Chris Christie two days ago announced that we don't need another Washington politician and therefore he was supporting Donald Trump for president. Also yesterday, Jerry Falwell Jr told Greta Susteren that evangelicals are supporting candidate Trump because they are "no longer gonna go with career politicians."
This anti-politician division within the Republican Party goes back to 2010 when Tea Party activists were taking a stand were anti-incumbents and saying they were going "to take our country back." In October 2010, according to the Washington Post, a canvass of local Tea Party organizers found 87 percent of them saying that dissatisfaction with mainstream Republican Party leaders was "an important factor" in the support they were receiving. The Tea Party was urging people who were not politicians to run for office – to become politicians themselves – to join a new breed of anti-establishment public servants. Rather than staking out a position on an issue like the economy or military intervention abroad, they were injecting into their Republican Party something that had no real substance, something that mislabelled what was wrong in the nation's politics.
Candidates supported by the Tea Party won 39 House seats in 2010, and 5 Senate seats. The latter includes Marco Rubio in Florida and Rand Paul in Kentucky. Another who won a Senate seat supported by the Tea Party was Ted Cruz, in Texas in 2012. Tea Party leaders went the way of exaggeration common to old-time politics: they claimed that the American people had spoken.
There was nothing close to unity behind the Tea Party within the Republican Party. Today, some Republicans are described as "establishment," and for some other Republicans "establishment" is a dirty word. The media as categorized Senator Rubio as the establishment's candidate for the Republican presidential nomination. Radio talk-show host Mark Levin describes the "Republican establishment" says radio talk-show host Mark Levin, as hating Ted Cruz. Cruz describes himself as the true conservative and Rubio as a tool of the establishment. Both are bad mouthing the not-yet-an-office-holder (non-politician) Trump. Christie is being attacked by members of his party for being an opportunist and criticized for his anti-Trump statements just a few age. And today, many are describing the Republican as having come apart. Senator Lindsey Graham describes his party as having become bat---- crazy.
There is in all this the same righteousness and throw-the-bums-out sentiment that created the Tea Party's dichotomy between non-incumbents and incumbents in 2010, and later. As the columnist Ruth Marcus described it in 2010 the wild thinking ignored that one person's career politician was another person's devoted public servant. There was a lack of tolerance for opposing views within the Republican Party and among Tea Party people the dismissal that knowledge that comes with experience can be helpful in working through complicated issues.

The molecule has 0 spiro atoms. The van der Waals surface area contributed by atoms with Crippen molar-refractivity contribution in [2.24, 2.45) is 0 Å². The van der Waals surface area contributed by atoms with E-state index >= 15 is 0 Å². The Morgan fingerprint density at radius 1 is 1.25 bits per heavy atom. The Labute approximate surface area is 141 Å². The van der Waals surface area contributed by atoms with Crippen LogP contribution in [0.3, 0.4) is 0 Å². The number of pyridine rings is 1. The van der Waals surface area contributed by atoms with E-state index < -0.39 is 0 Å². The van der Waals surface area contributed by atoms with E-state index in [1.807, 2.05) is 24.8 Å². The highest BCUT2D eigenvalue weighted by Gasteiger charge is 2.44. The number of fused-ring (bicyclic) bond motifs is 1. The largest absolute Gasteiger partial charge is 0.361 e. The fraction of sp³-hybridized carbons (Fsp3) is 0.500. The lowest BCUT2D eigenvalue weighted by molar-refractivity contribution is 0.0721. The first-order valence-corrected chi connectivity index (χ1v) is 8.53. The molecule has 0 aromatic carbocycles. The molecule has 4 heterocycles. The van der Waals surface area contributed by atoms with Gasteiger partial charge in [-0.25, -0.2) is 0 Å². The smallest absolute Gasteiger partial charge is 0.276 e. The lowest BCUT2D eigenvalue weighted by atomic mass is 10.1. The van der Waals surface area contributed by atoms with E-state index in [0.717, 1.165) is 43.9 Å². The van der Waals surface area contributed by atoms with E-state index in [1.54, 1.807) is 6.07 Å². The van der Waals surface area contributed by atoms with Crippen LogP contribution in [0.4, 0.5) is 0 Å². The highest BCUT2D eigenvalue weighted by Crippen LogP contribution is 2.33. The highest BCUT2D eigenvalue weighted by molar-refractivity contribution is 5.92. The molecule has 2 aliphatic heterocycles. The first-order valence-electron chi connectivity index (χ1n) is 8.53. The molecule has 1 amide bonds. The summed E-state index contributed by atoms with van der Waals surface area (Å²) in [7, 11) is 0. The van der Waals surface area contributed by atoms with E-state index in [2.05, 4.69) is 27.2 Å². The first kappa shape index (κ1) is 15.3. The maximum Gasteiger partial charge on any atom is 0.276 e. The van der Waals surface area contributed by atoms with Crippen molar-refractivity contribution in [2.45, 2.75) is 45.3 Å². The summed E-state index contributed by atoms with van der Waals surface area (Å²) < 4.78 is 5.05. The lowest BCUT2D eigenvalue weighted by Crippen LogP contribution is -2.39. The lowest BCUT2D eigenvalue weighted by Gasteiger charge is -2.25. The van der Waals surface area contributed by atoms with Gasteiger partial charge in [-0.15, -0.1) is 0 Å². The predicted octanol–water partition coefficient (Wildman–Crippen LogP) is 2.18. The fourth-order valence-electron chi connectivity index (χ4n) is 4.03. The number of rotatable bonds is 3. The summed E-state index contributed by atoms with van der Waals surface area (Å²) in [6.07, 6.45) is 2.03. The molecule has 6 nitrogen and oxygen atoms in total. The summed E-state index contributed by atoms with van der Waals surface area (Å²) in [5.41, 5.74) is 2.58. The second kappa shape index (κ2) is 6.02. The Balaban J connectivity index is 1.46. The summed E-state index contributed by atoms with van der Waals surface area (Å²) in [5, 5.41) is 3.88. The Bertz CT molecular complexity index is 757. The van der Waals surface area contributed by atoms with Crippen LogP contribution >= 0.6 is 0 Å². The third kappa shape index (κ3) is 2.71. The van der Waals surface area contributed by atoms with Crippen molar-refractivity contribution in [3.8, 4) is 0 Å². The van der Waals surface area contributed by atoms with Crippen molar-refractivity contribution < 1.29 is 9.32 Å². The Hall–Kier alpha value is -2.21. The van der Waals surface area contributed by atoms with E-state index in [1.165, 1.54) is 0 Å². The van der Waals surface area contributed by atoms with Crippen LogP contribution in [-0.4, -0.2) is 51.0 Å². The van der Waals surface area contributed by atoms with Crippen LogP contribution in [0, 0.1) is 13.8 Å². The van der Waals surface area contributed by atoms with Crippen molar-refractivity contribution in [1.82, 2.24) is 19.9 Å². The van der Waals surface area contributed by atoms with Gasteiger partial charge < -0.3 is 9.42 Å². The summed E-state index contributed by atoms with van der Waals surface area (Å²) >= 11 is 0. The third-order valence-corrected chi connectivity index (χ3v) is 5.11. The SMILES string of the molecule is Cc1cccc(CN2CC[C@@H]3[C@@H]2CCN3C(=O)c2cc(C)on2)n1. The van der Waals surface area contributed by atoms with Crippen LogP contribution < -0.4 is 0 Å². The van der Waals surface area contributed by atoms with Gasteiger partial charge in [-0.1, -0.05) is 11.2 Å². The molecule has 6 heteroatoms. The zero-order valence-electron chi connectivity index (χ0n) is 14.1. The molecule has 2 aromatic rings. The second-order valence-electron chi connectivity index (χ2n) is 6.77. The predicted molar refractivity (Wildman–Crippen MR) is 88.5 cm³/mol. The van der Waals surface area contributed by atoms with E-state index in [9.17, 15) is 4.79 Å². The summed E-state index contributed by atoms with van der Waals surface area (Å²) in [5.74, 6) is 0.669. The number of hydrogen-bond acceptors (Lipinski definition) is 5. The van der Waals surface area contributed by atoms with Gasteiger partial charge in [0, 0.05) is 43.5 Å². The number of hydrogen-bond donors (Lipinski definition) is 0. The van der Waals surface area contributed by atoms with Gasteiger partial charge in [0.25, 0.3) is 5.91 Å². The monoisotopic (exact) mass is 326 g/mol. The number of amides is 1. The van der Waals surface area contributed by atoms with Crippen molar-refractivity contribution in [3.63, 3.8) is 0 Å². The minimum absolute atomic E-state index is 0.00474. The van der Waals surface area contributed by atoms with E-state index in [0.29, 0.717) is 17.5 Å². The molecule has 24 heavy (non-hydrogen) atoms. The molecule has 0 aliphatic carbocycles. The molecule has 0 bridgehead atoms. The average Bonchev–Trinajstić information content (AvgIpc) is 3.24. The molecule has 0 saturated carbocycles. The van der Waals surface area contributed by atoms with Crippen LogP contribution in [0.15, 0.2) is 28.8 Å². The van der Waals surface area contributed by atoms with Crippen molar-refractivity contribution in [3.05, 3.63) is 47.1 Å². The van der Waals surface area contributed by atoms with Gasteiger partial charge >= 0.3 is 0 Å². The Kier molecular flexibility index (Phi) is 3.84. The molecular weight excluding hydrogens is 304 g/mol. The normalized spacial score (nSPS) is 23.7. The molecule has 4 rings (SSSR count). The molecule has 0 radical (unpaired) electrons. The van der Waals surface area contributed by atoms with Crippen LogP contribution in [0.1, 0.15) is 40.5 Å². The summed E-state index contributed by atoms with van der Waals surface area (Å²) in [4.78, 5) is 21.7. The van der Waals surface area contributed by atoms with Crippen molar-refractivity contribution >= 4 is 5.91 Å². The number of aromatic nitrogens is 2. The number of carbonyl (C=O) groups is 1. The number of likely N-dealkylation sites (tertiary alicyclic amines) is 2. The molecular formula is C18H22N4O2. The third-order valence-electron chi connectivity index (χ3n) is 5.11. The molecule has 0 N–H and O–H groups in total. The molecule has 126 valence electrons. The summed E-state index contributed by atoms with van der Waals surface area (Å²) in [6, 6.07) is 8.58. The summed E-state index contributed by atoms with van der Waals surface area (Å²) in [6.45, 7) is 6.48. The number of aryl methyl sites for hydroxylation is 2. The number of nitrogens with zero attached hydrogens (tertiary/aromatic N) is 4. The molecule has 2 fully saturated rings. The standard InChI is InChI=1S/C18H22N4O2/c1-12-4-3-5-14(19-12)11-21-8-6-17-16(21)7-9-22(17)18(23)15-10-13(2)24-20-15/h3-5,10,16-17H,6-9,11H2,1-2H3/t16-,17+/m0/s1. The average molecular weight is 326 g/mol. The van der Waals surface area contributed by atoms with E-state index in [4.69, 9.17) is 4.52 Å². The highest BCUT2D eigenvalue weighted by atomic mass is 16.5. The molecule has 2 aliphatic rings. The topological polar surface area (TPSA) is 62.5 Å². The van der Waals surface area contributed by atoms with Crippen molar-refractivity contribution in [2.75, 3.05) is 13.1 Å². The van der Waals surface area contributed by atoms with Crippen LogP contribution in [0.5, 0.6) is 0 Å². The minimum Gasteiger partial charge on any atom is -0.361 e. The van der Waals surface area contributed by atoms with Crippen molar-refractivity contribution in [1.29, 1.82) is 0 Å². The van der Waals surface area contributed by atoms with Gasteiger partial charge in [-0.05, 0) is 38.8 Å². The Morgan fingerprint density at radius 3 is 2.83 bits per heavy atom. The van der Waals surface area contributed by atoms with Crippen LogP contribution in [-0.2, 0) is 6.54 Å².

The anti-establishment throw-the-bums-out sentiment this year is prevalent among frustrated voters of the middle-class and otherwise. Trump appears to be benefitting most from this and is leading his rivals in polls of Republican primary voters. The establishment / anti-establishment dichotomy has appeared also within the Democratic Party, in the race between Bernie Sanders and Hillary Clinton. Hillary has been described by Sanders supporters as having sold out to Wall Street. Perhaps younger people – supporting Sanders – are more idealistic and absolutistic than the older voters who are supporting Clinton. They are less inclined to accept the possibility of big corporations as capable contributors to a nation's economy – although big corporations do so in Sweden and Denmark, not to mention Germany. Division among the Democrats, however, remains miniscule compared to the shattered Republican Party. Democrats are more inclined toward cooperation and compromise. (Note that Senator Cruz announced his run for the presidency declaring that he was running on the side of "Truth.")
Purist individualism makes contentious politics. Societies are made up of people of different interests and philosophies. Establishments are formed by those who have built the best coalition. Anti-establishment politics is actually an attempt to create a new establishment. Sanders can hope that an establishment is formed around what he calls a political revolution. But whatever happens, I submit, will not be the result of anyone's view of purity or what people think regarding establishment versus anti-establishment. We will find history of the United States turning on issues related to changes in social circumstances and perceptions of feasibility.
Copyright © 2016 by Frank E. Smitha. All rights reserved.